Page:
'Big push' to reach £62,000 Roman coin target
A museum has raised more than £40,000 towards buying a hoard of Roman coins found in Warwickshire that date back more than 1,900 years.
The hoard of 440 silver denarii coins was uncovered during a 2015 dig at Edge Hill, with 78 coins dating to AD 68-69.
They were found in a ceramic pot under the floor of a building.
Warwickshire County Council Museum Service said a "big push" was now on to reach the target of £62,000, with £3,000 needing to be raised locally.
The county council believes the 78 coins date from the start of the reign of Roman emperor Vespasian and feature the heads of his predecessor emperor "enemies" Galba, Otho and Vitellius.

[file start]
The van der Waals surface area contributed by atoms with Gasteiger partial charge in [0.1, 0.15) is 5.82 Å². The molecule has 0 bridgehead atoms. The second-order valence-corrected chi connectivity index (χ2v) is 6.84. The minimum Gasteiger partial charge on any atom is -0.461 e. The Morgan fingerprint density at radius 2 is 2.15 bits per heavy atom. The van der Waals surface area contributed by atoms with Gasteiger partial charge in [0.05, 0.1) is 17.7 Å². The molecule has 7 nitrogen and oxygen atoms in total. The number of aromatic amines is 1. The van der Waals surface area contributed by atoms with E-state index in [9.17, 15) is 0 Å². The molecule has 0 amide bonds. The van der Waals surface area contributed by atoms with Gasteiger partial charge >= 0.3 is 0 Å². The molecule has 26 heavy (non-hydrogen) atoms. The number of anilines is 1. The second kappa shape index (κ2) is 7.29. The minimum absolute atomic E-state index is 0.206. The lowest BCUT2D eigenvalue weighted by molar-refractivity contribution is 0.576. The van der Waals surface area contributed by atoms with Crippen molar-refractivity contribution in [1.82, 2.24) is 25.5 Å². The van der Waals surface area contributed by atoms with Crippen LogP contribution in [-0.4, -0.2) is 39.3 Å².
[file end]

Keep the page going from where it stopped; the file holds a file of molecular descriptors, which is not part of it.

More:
Councillor Dave Reilly, responsible for environment, heritage and culture, said: "This is an amazingly important find for Warwickshire and our Roman past.
"I am delighted with the response so far from Warwickshire residents and businesses they have really got behind the campaign."
A total of £44,000 has been raised so far, with £30,000 from the V&A Purchase Grant Fund and £14,000 from the Art Fund, the council said.
A fundraising evening is now planned on 5 April at Market Hall Museum in Warwick.
The event will be hosted by Dr Stanley Ireland of Warwick University, who catalogued the first South Warwickshire Hoard, with items on display from the the Edge Hill discovery.
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